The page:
“For the past year I have been thinking about the future. A lot. That’s because in November 2006 my wife, Kate, and I had a baby, our first. Her name is Frances, and to our delight, she is a happy child who, when I come to wake her in the morning, is often already up, grinning in her crib, batting at a wooden mobile above.
Sometimes I try to picture Frances as an adult. What will she be like? Where will she live? Who will she marry? Will she, one day, come in to greet her own child in the morning? These should be happy thoughts. But lately a shadow has hung about them. The shadow of something I read about more and more often, with more and more alarm. Just this month yet another magazine arrived in our mailbox with a cover story about global warming. The Big Thaw, announced the headline. It wasn’t that long ago that I mostly ignored climate change as some hotly debated, distant future possibility. Now scientists agree it’s already happening. Today.
Siberian permafrost is thawing five times faster than predicted and summer Arctic sea ice has already shrunk by 20 percent. What kind of world have we brought Frances into? I find myself wondering. The summer after Kate and I married, we went hiking in Montana’s Glacier National Park. “Won’t it be fun when we take our own kids backpacking?” we said. But scientists predict that by the time Frances graduates from college, Glacier Park’s remaining 27 glaciers, down from 150 a century ago, will be gone.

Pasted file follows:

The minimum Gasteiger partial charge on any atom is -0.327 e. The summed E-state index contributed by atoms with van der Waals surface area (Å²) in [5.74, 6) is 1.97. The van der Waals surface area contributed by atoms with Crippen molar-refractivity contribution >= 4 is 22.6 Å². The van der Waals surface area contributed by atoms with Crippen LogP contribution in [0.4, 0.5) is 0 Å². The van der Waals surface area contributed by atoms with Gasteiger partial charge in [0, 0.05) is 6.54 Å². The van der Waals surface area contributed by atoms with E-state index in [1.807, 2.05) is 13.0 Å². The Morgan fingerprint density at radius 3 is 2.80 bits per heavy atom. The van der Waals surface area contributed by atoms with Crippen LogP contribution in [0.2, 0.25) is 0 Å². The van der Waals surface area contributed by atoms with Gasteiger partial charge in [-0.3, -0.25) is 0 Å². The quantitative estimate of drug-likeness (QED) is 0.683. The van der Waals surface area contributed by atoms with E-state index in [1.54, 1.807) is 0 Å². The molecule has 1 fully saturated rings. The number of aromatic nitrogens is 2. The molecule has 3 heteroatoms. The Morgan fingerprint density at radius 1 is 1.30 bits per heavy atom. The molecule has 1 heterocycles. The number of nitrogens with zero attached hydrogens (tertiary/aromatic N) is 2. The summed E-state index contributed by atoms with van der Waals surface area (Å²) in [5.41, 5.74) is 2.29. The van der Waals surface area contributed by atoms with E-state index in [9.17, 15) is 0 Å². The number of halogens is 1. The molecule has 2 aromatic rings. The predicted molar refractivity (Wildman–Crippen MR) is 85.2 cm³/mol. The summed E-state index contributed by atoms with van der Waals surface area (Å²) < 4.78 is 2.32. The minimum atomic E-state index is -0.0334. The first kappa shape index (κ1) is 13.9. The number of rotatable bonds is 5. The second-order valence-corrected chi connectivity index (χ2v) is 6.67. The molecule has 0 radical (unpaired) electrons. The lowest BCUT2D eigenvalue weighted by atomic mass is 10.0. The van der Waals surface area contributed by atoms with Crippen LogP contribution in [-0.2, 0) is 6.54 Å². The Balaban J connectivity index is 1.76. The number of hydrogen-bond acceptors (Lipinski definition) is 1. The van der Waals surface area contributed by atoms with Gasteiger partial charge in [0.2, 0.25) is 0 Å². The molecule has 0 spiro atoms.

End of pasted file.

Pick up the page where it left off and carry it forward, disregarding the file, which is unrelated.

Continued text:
All of this was on my mind when I agreed to write about a man named Bill McKibben for GUIDEPOSTS. McKibben is an environmental writer- his 1989 book, The End of Nature, was the first for a general audience about global warming. He is also a lifelong Methodist and a Sunday school teacher, making him a natural for the magazine. But I wanted to meet him for another reason. Almost alone among experts on global warming, McKibben is a man of hope and faith. Faith in God and faith that people, if they choose, can dig themselves out of the environmental mess they have made. His most recent book, Deep Economy, is a hopeful world tour through communities reclaiming the small-scale, family-oriented lifestyles that McKibben sees as key to defeating the materialism and glorification of growth, which he believes fuel climate change”. – Excerpt from Guideposts Magazine.
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